Sparganiaceaepollenites sp. U
1966 Striaperipollis gracillistriatus Krutzsch, Geologie, Beiheft 55, p. 22, pl. 1, figs. 4-6.
1972 Striaperipollis gracillistriatus W. Kr. 1966 em, Kedves and Hegedus, Bot. Kozlem., vol. 59, no. 1, p. 19 and p. 21, figs. 10-18.
Diagnostic features. Spherical, pantoporate grains with 5, 6, or 7 pores per hemisphere. Overall diameter between 20 and 29 micrometers (average 23.5 micrometers). Exine 2-layered; inner layer unstructured, uniformly 0.5 micrometers thick; outer layer 0.75 to 1 micrometers thick, tectate, with delicate and closely spaced columellae. Outer and inner wall layers are appressed in the vicinity of each pore, but are separated elsewhere; the region of appressed wall layers is centered about each pore, and has a circular shape with a radius of 2 to 5 micrometers; elsewhere, the outer and inner wall layers are separated by as much as 7 micrometers, but more typically by 3 to 5 micrometers; whereas the inner wall defines a spherical to slightly elongated inner body, the outer wall is undulatory or "wavy." The circular region of appressed wall layers surrounded by an area where the wall layers are separated creates a series of cup- or bowl-shaped structure with a pore at the center of each cup; occasionally, the bowl-shaped region of appressed wall layers will incorporate 2 (rarely 3) pores. Pores lack annuli, and are circular to slightly oval in shape, 2 to 4 micrometers in diameter, and spaced 4 to 8 micrometers apart; some pores are covered with a granular operculum; in some cases, the operculum may be folded back from the pore but remain attached to the outer wall. Surface of the outer wall is ornamented with very faint and delicate striae.
1965 Tricolpites microreticulata Belsky, Boltenhagen and Potonie, Palaon. Zeitschr., vol 39, pt. 1/2, p. 75, pl. 12, figs. 8, 9.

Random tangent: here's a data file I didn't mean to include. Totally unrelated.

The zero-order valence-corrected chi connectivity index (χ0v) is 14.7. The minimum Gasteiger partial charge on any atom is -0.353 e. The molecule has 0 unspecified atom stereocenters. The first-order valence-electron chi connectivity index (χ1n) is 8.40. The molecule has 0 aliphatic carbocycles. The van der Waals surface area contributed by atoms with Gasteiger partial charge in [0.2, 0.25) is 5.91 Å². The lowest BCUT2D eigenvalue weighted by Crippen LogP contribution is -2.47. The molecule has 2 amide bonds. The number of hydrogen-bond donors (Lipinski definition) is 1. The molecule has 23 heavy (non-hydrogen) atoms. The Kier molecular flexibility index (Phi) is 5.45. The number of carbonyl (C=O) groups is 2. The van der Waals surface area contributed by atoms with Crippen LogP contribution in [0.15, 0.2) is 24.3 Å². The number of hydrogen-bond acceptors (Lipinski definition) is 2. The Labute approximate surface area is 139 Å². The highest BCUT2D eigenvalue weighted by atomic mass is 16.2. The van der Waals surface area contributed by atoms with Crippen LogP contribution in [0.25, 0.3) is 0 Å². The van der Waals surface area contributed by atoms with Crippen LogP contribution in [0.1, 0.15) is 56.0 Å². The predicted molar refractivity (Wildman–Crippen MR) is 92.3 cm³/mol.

1966 Tricolpites microreticulatus Belsky, Boltenhagen and Potonie, Srivastava, Pollen et Spores, vol. 8, no. 3, p. 548, pl. VII, figs. 24, 25.
1967 Tricolpites reticulatus Cookson ex Couper, Norton and Hall, Review of Palaeobotany and Palynology, vol. 2, p. 105-106, pl. 1, fig. E.
1969 Tricolpites reticulatus Cookson ex Couper, Norton and Hall, Palaeontographica, Abt B, p. 43-44, pl. 7, fig. 1.
1969 Tricolpites reticulatus Cookson 1947, Oltz, Palaeontographica, Abt B, vol. 128, p. 141-142, pl. 41, fig. 103.
1971 Gunnera microreticulata (Belsky, Boltenhagen and Potonie, 1965) n. comb., Leffingwell, Geological Society of America Special Paper 127, p. 37, pl. 6, figs. 7, 8.
1986 Tricolpites microreticulatus Belsky, Boltenhagen and Potonie 1965, Farabee and Canright, Palaeontographica, Abt B, vol. 199, p. 67, pl. 23, figs. 9-13.
Diagnostic Features. Oblate-spheroidal shape; microreticulate sculpture; planaperturate and somewhat gaping colpi. Some grains exhibit a slight exinal thickening in the polar regions. Equatorial diameter 22 to 29 micrometers.
Comments. Very rare specimens of Tricolpites reticulatus Cookson 1947 ex Couper 1953 co-occur with T. microreticulatus in some samples from the Sparganiaceaepollenites sp. U zone. The coarser reticulum and slightly thicker exine of T. reticulatus differentiate it from T. microreticulatus.
1984 Libopollis jarzenii Farabee, Daghlian, Canright & Oftedahl, Palynology, vol. 8, p. 152-156, pl. 1, figs. 1-14; pl. 2, figs. 1-9; pl. 3, figs. 1-5.
1986 Libopollis jarzenii Farabee, Daghlian, Canright & Oftedahl, Farabee and Canright, Palaeontographica, Abt B, vol. 199, p. 73, pl. 26, figs. 1-12.
Diagnostic Features. Oblate-spheroidal shape, hexaporotricolpate apertures with the pores situated at the polar ends of the colpi and with colpi that narrow toward the equator; margo of uniform width and height surround colpi; reticulate surface with the height of the muri uniform around the entire grain and lumina that are polygonal and equant; equatorial diameter 17 to 37 micrometers.